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Briefly... in the news

new internationalist
issue 175 - September 1987



Will the real killers please stand up
'Let me tell you how Rosario (see photo) was killed. It's not very nice. The killers put a plastic bag over her head and pulled it tight around her neck. It was the Guatemalan military that killed her. It seems they killed her three year old son first. She had to watch that.

'Rosario sought her kidnapped husband - one of 38,000 people disappeared in Guatemala. She dared to speak out. More than 50,000 civilians, mostly Indian peasants, have been killed by the army since 1980 alone. In 1986 political killings averaged 60 a month under the new civilian government.

'This war in Central America is largely invisible in the US. The Reagan Administration would like to keep it that way. The US has resumed military aid to Guatemala.'

From Network in Solidarity with the people of Guatemala, 930 F Street N. W. Room 515. Washington DC 20004, USA.

Newspaper cutting
Killings In

By Stephen Kinzer

GUATEMALA, April 18 1985 -Ten months ago, six people founded a human rights organization called the Mutual Support Group for the Appearance Alive of Our Relatives. Today, only two of the six remain. Two have been killed, one is in exile and another has quit the group out of fear.

At the end of March, one leader of the group, Hector Gómez Calixto, was abducted. When his body appeared, his tongue had been cut out.

Soon afterward, Rosario Godoy Alfaro de Cuevas, 24, was found dead in a damaged automobile together with her brother and her three year old son. The police said the deaths were accidental, but this week many Guatemalans and diplomats said they doubted that explanation.


Figures count
All figures below relate to the US:

· While the average life expectancy after diagnosis of a white person with AIDS is two years, that of a person of colour is 19 weeks.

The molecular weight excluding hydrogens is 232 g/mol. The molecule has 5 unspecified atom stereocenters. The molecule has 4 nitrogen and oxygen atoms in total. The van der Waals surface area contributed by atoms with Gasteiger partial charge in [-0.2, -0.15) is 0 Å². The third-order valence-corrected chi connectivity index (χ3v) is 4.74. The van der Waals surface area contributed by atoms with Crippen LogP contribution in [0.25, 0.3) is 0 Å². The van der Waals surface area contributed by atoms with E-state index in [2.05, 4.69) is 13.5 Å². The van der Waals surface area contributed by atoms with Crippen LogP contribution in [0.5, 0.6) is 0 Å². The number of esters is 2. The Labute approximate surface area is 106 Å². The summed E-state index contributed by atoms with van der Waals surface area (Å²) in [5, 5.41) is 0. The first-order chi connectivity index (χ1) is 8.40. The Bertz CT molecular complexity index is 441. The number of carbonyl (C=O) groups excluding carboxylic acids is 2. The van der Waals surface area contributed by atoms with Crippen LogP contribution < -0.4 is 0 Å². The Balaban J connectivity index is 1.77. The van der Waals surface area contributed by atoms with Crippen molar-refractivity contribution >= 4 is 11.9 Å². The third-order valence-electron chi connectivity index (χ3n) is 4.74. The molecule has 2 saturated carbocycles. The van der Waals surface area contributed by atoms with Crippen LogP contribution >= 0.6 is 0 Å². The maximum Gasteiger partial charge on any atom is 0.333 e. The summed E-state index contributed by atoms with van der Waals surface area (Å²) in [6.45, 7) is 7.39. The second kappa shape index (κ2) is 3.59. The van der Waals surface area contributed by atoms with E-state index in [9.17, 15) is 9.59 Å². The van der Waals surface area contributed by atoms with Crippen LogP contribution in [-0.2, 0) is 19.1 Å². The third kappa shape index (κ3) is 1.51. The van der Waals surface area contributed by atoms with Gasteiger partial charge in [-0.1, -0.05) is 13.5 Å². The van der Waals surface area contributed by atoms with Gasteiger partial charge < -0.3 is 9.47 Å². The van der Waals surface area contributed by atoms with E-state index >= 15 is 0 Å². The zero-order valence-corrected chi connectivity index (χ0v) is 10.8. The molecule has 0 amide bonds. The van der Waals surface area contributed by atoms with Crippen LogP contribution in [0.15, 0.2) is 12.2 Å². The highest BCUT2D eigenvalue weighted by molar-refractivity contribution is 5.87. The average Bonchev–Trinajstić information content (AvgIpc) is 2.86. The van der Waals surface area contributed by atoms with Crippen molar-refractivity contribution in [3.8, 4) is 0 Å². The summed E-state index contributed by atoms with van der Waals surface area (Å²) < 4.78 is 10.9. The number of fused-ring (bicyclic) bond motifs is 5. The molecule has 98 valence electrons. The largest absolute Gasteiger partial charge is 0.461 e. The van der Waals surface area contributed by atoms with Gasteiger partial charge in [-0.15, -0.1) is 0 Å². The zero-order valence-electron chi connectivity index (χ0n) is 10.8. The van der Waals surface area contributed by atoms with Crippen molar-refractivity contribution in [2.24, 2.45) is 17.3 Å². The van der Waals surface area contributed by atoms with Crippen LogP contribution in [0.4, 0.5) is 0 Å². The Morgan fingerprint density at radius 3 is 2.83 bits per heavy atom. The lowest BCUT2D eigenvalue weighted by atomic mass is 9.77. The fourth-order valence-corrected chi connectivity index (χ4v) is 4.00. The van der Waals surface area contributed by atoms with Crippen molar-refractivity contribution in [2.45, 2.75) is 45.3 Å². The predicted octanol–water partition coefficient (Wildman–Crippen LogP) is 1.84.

· While the leading cause of death among women age 25-29 in New York City in 1983 was a drugs overdose, three years later in 1986 it was AIDS.

· While condom sales amounted to 200 million in 1980, by 1986 they were 325 million.

· While recorded cases of anti-gay discrimination in New York City before 1983 were 20, between November 1983 and October 1985 they grew to 474.

· While there were 5,000 reported cases of rectal gonorrhoea (a leading indicator of dangerous sex practices) in the San Francisco gay community in 1980, by 1986 there were 380.

And just for the record, the estimated costs of AIDS in the US by 1991 will be between 800 and 1,600 million dollars.

From Mother Jones. Vol XII. No. IV. 1987


End of insurgency
The end of the communist insurgency movement in Malaysia appears near. Begun about the same time as Vietnamese resistance to French colonialism, there is a very different outcome to this guerilla war which has sputtered on for 40 years. In March and April 643 guerillas laid down their arms at their Thai border sanctuaries deep in the forest. These mass defections leave just 850 fighters from a different, Maoist, faction to continue the struggle. But combined operations by the Malaysian and Thai armies are making their existence difficult.

Traditionally tolerant Thai society appears ready to absorb the defectors, mainly Chinese Malaysians, who are fearful of revenge if they return to staunchly Islamic peninsular Malaysia And the Thai military are openly appealing to journalists not to use 'surrender' to describe the defections, believing it will insult their honour and jeopardize efforts to persuade the remaining combatants to lay down their weapons.

From Far Eastern Economic Review, Vol. 136, No.22, 1987


Reagan's reign of error